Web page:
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45 votes
45 votes

The routing table of a router  is shown below:
$$\begin{array}{|l|l|l|} \hline \textbf {Destination} & \textbf {Subnet Mask} & \textbf{Interface}  \\\hline \text {128.75.43.0} &  \text{255.255.255.0} & \text{Eth$0$} \\\hline\text {128.75.43.0} &  \text{255.255.255.128} & \text{Eth$1$} \\\hline\text {192.12.17.5} &  \text{255.255.255.255} & \text{Eth$3$}\\\hline \text {Default} &  \text{} & \text{Eth$2$}\\\hline\end{array}$$
On which interface will the router forward packets addressed to destinations $128.75.43.16$ and $192.12.17.10$ respectively?

  1. Eth$1$ and Eth$2$
  2. Eth$0$ and Eth$2$
  3. Eth$0$ and Eth$3$
  4. Eth$1$ and Eth$3$
in Computer Networks edited by
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10 Comments

$Remark:$
Entries in the routing table are stored in sorted manner based on subnet mask. the IP 128.75.43.16 will be compared first with 255.255.255.128, match is found hence, packet will be forwarded to Eth1 instead to Eth0.

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If more than one entry matches, then send the packets to one having larger subnet mask (more 1's in subnet mask).
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but table should be sorted in descending order
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but why is there any reason behind it
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"If more than one entry matches, then send the packets to one having larger subnet mask (more 1's in subnet mask).

Why so ??
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Does Eth3 even have any valid hosts? There are $2^{32}$ subnets on that network, and $2^0 = 1$ host per subnet. However, this one host is the subnet ID itself isn't it (not considering classful addressing)?
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please explain how 2 destination have same IPA
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No two destination have same IP address but two IP address are in same Network.
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Two destination always have different IP address but more than one IP address can belong to same Network.
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5 Answers

62 votes
62 votes
Best answer

The answer must be A.

(Using $\wedge$ to denote bitwise AND)

For 1$^{st}$packet,

$(128.75.43.16) \wedge (255.255.255.0) = (128.75.43.0)$ since $\{16 \wedge 0 = 0\}$, as well as 

$(128.75.43.16) \wedge (255.255.255.128) = (128.75.43.0)$ since $\{16 \wedge 128 = 0\}$.

Now, since both these subnet masks are producing the same Network ID, hence The one with greater number of ones will be selected, and the packet will be forwarded there. Hence packet $1$ will be forwarded to Eth$1$.

For $2^{nd}$ packet,

$(192.12.17.10)$ when ANDed with each of the subnet masks does not match with any of the network ID, since:

$(192.12.17.10) \wedge (255.255.255.0) = (192.12.17.0)$ {Does not match with any of the network addresses}

$(192.12.17.10) \wedge (255.255.255.128) = (192.12.17.0)$ {Does not match with any of the network addresses}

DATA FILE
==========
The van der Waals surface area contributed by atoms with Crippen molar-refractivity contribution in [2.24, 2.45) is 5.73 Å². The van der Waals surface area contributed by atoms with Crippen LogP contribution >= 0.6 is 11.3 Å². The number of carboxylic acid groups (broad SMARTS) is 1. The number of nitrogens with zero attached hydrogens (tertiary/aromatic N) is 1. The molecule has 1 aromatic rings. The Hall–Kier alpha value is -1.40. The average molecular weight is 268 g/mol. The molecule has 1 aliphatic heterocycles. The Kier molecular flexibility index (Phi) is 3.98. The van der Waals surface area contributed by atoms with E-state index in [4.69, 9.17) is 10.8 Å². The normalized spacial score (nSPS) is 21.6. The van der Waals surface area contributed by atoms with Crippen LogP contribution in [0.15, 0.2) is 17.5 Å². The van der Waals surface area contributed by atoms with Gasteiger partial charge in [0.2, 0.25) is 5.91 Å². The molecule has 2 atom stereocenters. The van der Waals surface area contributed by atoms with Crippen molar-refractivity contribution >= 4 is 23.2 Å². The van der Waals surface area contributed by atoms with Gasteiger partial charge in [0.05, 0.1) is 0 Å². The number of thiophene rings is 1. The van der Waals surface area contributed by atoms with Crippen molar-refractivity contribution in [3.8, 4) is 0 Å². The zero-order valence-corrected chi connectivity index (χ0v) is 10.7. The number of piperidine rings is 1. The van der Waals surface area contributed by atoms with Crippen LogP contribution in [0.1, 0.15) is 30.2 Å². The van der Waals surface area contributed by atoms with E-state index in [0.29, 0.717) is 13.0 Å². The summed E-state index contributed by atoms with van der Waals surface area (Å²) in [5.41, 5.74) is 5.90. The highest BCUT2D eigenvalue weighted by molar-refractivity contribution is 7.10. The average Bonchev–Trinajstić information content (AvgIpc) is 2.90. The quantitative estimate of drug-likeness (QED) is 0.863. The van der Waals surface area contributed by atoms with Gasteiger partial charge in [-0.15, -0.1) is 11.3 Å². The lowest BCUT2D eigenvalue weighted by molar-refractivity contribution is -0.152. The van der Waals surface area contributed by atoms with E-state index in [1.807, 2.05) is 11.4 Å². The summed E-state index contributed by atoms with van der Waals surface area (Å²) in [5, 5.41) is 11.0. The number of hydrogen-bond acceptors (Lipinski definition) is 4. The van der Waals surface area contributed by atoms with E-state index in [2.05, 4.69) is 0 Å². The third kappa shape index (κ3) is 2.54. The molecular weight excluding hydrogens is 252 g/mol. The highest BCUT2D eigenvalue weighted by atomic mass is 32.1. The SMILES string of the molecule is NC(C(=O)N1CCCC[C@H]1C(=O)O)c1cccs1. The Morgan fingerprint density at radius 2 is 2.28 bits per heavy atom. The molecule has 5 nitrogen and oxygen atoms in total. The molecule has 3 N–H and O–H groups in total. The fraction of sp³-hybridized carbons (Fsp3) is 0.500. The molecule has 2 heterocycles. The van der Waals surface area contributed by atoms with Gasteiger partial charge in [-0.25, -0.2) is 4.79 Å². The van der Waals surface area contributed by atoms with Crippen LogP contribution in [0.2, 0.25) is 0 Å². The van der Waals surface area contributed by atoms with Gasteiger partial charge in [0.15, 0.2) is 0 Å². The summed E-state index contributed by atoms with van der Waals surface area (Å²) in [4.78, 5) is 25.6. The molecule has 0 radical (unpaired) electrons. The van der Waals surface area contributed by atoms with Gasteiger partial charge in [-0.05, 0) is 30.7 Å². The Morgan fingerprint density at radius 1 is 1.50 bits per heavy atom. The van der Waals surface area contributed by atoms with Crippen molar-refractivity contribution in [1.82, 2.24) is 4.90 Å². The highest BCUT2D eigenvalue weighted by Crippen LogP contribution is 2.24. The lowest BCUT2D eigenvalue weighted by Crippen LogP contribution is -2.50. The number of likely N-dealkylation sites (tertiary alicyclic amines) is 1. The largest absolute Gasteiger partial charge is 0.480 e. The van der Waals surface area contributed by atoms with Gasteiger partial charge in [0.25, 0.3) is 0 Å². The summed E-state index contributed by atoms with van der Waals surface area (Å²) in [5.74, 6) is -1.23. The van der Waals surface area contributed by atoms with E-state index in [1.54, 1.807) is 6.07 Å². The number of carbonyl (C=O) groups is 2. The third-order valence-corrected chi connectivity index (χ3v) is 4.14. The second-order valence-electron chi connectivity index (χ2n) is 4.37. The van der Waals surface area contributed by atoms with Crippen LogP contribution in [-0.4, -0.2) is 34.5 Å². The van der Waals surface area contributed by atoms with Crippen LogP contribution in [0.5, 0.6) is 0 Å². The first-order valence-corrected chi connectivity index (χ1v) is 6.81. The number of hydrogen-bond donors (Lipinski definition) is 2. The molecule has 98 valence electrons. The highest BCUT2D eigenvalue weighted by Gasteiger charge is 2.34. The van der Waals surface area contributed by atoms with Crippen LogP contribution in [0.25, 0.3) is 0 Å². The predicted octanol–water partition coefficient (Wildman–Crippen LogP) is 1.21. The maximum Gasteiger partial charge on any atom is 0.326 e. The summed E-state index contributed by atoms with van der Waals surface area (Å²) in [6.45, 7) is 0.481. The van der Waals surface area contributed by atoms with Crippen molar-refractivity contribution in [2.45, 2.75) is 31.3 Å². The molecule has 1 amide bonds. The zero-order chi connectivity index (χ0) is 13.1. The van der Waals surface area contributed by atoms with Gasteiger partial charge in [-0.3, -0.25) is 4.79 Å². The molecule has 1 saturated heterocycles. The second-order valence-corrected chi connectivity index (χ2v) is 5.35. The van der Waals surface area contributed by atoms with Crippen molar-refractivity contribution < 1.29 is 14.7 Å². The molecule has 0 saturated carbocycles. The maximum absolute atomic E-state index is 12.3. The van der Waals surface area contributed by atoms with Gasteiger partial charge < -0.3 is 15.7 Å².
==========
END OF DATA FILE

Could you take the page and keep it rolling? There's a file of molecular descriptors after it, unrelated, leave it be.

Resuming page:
$(192.12.17.10) \wedge (255.255.255.255) = (192.12.17.10)$ {Does not match with any of the network addresses}

Hence, default interface must be selected for packet $2$, i.e., Interface Eth$2.$

edited by

4 Comments

@JAINchiNMay Why longest prefix match of subnet mask are always preferred over shorter one?

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A network is divided in the many subnets,

But now the entries of the original network and new subnets both are present in routing tables
and the subnet mask of the new subnet will be longer. so it is more meaningful to send the data to subnet
Longest Prefix Matching in Routers - GeeksforGeeks here you can understand it better.

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@Nisha Bharti Longest prefix match subnet mask is preferred because in Routing table Network ID are stored in decreasing order of Network ID.

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11 votes
11 votes

How router makes decisions ?

Router check the destination address by decapsulating packet and perform bitwise AND with subnet mask of all interfaces and if the resulting n/w address matches with corresponding interface n/w address then router send packet to this interface , in case of tie , router uses Longest prefix match

interface eth0 :- 128.75.43.0/24 (128.75.43.0 to 128.75.43.255)

interface eth1 :- 128.75.43.0/25 (128.75.43.0 to 128.75.43.127)

for 128.75.43.16 we can see there is a tie as it falls within the n/w addresses for eth0 and eth1...which route would the router choose? It depends on the prefix length, or the number of bits set in the subnet mask. Longer prefixes are always preferred over shorter ones when forwarding a packet.

https://en.wikipedia.org/wiki/Longest_prefix_match

https://stackoverflow.com/questions/9335504/network-longest-prefix-matching

2 Comments

"Longer prefixes are always preferred over shorter ones when forwarding a packet." why so ?
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read about RIPv2

and packet forwarding

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1 vote
1 vote
Start with the maximum mask:

128.75.43.16 while doing masking(bit wise AND operation) with

255.255.255.128 will give 128.75.43.0 .

we always takes the maximum mask so ans would be eth1
0 votes
0 votes
It'll be through eth1. If bit wise OR of packet address and subnet mask matches with more than one destination address then we go with the one with longer run of 1s.
Answer:

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